Wright is currently rated as one of the leading indigenous British painters of his generation, largely for the distinctive realism in his portraiture. Perhaps due to the unusually cosmopolitan nature of his experience, he was favoured by patrons at the highest level of society in an age in which foreign artists were usually preferred. Wright's paintings of royalty, aristocracy and gentry are included amongst the collections of many leading galleries today.

SIZE: 35.25 x 30.25 inc. frame.
PROVENANCE: latterly in a private collection in Sidmouth, Devon.


Portrait of Betty Fitzwarren; Studio of Sir ...

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Oil on canvas in a fine 18th century carved and giltwood frame.

The attractive young sitter has always been known as Betty Fitzwarren; there is a strong possibility that she was born Lady Elizabeth Bourchier in 1622, died 22 Sept 1670, eldest daughter of 4th Earl of Bath, of Tawstock, Devon
She married (8 July, 1641), as his third wife, Basil Feilding, 2nd Earl of Denbigh, of Newnham Paddox, Warwickshire.

As her husband attempted to navigate the treacherous waters of Civil War and Restoration, she wrote him numerous letters which survive (some transcribed in the book "Royalist Father & Roundhead Son", the full text of which can be found on the internet), and include passionate postscripts such as "a hundred thousand thousand kisses I give thee" and "Dear! how thy Betty loves thee!" The book also describes the elaborate arrangements made by the Earl for her funeral.

Backtracking slightly, her father had died in 1637, leaving Elizabeth and her two sisters, but no sons; so a cousin became the 5th Earl and it was no doubt he and his wife (Lady Rachel Fane) who looked after the three girls and secured for them advantageous marriages (an Earl apiece). Interestingly the household accounts of the Earl and Countess for the period from 1637 survive and record numerous payments for portraits made to Geldorp, Van Dyck and Lely [see Wikipedia entry for 5th Earl of Bath].

The 4th Earl was also Lord Fitzwarren, a subsidiary title of great antiquity created in 1295 for Fulk FitzWarin, a Marcher Lord from Oswestry. Unlike later titles, ancient baronies created by writ descend by cognatic primogeniture, such that this prestigious title did not pass with the Earldom but remained vested in the three daughters and their heirs. It seems a strong possibility that Elizabeth might be referred to as "Betty Fitzwarren"...the affectionate diminutive was much in vogue at the time.

SIR PETER LELY (1618 - 1680) was the most important portraitist in the reign of Charles ll, although he had painted portraits throughout the Commonwealth. Principal Painter to the King, he painted everyone of importance, maintaining a busy and active Studio to help with the huge demand for his portraits. Members of his Studio, many of them talented artists in their own right, emulated his style to supply this constant market.

SIZE: 37.5 x 32 x 2.25 inches including the frame.
PROVENANCE: Australian Private Collection for a number of years.

Portrait of a Young Lady as Diana ...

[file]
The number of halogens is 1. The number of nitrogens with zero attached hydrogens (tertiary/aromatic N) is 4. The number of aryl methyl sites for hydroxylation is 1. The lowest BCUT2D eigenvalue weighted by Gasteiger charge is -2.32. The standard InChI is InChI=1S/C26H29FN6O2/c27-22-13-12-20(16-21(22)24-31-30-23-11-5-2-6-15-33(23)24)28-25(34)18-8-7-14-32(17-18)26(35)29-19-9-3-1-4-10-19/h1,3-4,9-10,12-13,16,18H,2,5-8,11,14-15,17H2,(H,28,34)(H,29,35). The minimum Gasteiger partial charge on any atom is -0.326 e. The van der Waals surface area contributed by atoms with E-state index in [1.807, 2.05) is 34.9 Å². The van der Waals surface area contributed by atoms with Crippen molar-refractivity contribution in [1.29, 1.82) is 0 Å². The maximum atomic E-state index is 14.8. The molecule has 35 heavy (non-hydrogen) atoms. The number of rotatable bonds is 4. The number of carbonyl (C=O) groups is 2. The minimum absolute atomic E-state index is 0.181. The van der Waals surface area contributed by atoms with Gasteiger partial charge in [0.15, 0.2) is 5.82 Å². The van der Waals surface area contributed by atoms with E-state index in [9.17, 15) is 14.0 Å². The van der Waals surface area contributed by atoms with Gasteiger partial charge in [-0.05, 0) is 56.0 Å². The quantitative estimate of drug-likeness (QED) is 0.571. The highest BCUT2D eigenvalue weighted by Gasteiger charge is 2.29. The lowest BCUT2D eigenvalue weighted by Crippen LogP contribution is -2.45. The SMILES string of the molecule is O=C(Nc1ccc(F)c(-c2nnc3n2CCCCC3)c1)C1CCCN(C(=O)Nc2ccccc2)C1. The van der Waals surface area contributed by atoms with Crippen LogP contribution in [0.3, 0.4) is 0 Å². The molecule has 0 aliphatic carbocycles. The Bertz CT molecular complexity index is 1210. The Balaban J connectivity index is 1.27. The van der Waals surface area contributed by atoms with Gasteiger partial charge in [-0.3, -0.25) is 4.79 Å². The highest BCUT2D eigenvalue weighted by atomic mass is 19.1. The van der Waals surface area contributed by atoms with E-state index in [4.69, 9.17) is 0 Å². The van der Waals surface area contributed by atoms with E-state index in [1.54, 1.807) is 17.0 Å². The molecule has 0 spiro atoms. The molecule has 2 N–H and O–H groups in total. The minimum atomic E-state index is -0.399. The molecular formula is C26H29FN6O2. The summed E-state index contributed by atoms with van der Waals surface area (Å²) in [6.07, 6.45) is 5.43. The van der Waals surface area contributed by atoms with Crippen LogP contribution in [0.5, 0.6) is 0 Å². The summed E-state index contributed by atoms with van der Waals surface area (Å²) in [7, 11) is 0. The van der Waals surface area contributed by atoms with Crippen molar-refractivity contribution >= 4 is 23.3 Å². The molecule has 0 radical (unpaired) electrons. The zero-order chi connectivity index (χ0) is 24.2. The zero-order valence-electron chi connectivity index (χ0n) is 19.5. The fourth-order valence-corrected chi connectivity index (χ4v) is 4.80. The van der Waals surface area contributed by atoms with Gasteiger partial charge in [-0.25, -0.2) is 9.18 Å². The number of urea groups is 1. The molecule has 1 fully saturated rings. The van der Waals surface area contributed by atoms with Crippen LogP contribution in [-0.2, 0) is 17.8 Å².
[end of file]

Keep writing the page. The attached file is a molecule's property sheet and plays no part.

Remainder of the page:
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Oil on panel in 18th c. gilt frame.
The elaborate gilt frame presents this lovely little portrait like a jewel in a rich gold setting.

The young sitter is depicted in an open landscape.
This beautifully executed portrait captures the shimmering quality of the sitter's garments...the silk, fine linen and delicate gauze all compliment the delicacy with which the girl's face is painted.

The fashionably, and expensively, dressed young lady is depicted as Diana the Huntress, goddess of the hunt, moon and birthing.
The sitter holds a bow in one hand and an arrow in the other.
The celestial character of Diana is reflected in her connection with light, inaccessibility, purity and virginity; all desirable attributes for a girl who was on the marriage market.

JAN MYTENS (1614-1670) worked in The Hague as a portrait painter for over thirty years painting those loyal to the House of Orange as well as a number of British visitors. His work was much admired and he was very influential in Dutch portraiture.

Dutch family of painters of Flemish origin. The earliest known artist of this family was Aert Mijtens (1541-1602), a history and portrait painter who worked in Naples and Rome. His brother Martin Mijtens, a saddle and coach-maker, fled to the northern Netherlands and had two sons who also became painters: Daniel Mijtens I, who was prominent in England for a period as a portrait painter in the Stuart court, and Isaac Mijtens (c. 1602-1666), a portrait painter in The Hague. Jan Mijtens was a nephew of these brothers and father of the portrait painter Daniel Mijtens II (1644-1688). Martin Mijtens I, himself a son of Isaac, moved to Sweden where he worked as a portrait painter in Stockholm, while his son Martin van Meytens II later became a portrait painter at the imperial court in Vienna. Several other minor members of the Mijtens family established reputations as painters.

SIZE: panel 17 x 13 inches.
Frame: 24 x 20.5 inches
PROVENANCE: *English Private Collection.
*With Roy Precious Fine Art.
*Collection of a Fellow of a Cambridge College.